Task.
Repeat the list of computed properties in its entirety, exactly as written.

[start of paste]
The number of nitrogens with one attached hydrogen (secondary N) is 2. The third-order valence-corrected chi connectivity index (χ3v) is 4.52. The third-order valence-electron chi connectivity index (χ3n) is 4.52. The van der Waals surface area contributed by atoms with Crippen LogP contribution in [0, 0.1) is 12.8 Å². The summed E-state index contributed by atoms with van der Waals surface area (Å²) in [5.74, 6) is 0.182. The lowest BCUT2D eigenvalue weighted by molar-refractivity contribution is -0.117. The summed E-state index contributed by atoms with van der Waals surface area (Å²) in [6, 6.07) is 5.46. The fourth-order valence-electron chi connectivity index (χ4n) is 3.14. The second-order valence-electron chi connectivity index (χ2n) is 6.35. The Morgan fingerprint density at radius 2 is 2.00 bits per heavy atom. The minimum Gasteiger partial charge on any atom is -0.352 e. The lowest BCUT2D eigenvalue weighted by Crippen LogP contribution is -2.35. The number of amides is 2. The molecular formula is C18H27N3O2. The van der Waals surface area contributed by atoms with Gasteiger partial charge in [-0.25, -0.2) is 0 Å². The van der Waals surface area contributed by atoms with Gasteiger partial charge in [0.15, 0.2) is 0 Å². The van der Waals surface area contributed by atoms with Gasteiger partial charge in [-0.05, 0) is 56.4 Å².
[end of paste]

The number of nitrogens with one attached hydrogen (secondary N) is 2. The third-order valence-corrected chi connectivity index (χ3v) is 4.52. The third-order valence-electron chi connectivity index (χ3n) is 4.52. The van der Waals surface area contributed by atoms with Crippen LogP contribution in [0, 0.1) is 12.8 Å². The summed E-state index contributed by atoms with van der Waals surface area (Å²) in [5.74, 6) is 0.182. The lowest BCUT2D eigenvalue weighted by molar-refractivity contribution is -0.117. The summed E-state index contributed by atoms with van der Waals surface area (Å²) in [6, 6.07) is 5.46. The fourth-order valence-electron chi connectivity index (χ4n) is 3.14. The second-order valence-electron chi connectivity index (χ2n) is 6.35. The Morgan fingerprint density at radius 2 is 2.00 bits per heavy atom. The minimum Gasteiger partial charge on any atom is -0.352 e. The lowest BCUT2D eigenvalue weighted by Crippen LogP contribution is -2.35. The number of amides is 2. The molecular formula is C18H27N3O2. The van der Waals surface area contributed by atoms with Gasteiger partial charge in [-0.25, -0.2) is 0 Å². The van der Waals surface area contributed by atoms with Gasteiger partial charge in [0.15, 0.2) is 0 Å². The van der Waals surface area contributed by atoms with Gasteiger partial charge in [-0.05, 0) is 56.4 Å².